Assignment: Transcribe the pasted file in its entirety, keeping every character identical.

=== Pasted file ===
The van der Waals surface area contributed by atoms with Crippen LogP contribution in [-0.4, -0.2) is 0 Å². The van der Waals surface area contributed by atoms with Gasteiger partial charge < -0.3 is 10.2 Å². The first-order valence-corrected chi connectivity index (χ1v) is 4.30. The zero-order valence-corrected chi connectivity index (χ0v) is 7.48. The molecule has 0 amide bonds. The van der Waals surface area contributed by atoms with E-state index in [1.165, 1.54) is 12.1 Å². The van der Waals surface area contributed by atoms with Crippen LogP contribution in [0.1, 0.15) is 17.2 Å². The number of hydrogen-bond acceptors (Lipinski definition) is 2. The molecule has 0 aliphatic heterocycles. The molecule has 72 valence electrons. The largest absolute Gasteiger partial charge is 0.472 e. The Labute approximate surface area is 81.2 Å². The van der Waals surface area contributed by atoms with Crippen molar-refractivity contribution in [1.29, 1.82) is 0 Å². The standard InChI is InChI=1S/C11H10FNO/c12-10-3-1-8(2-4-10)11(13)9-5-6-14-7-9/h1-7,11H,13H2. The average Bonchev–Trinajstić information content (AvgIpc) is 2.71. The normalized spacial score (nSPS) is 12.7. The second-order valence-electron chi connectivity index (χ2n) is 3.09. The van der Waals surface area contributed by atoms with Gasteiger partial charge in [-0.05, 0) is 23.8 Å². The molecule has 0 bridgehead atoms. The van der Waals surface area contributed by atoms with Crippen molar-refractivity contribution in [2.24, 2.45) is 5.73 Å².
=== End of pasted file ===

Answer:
The van der Waals surface area contributed by atoms with Crippen LogP contribution in [-0.4, -0.2) is 0 Å². The van der Waals surface area contributed by atoms with Gasteiger partial charge < -0.3 is 10.2 Å². The first-order valence-corrected chi connectivity index (χ1v) is 4.30. The zero-order valence-corrected chi connectivity index (χ0v) is 7.48. The molecule has 0 amide bonds. The van der Waals surface area contributed by atoms with E-state index in [1.165, 1.54) is 12.1 Å². The van der Waals surface area contributed by atoms with Crippen LogP contribution in [0.1, 0.15) is 17.2 Å². The number of hydrogen-bond acceptors (Lipinski definition) is 2. The molecule has 0 aliphatic heterocycles. The molecule has 72 valence electrons. The largest absolute Gasteiger partial charge is 0.472 e. The Labute approximate surface area is 81.2 Å². The van der Waals surface area contributed by atoms with Crippen molar-refractivity contribution in [1.29, 1.82) is 0 Å². The standard InChI is InChI=1S/C11H10FNO/c12-10-3-1-8(2-4-10)11(13)9-5-6-14-7-9/h1-7,11H,13H2. The average Bonchev–Trinajstić information content (AvgIpc) is 2.71. The normalized spacial score (nSPS) is 12.7. The second-order valence-electron chi connectivity index (χ2n) is 3.09. The van der Waals surface area contributed by atoms with Gasteiger partial charge in [-0.05, 0) is 23.8 Å². The molecule has 0 bridgehead atoms. The van der Waals surface area contributed by atoms with Crippen molar-refractivity contribution in [2.24, 2.45) is 5.73 Å².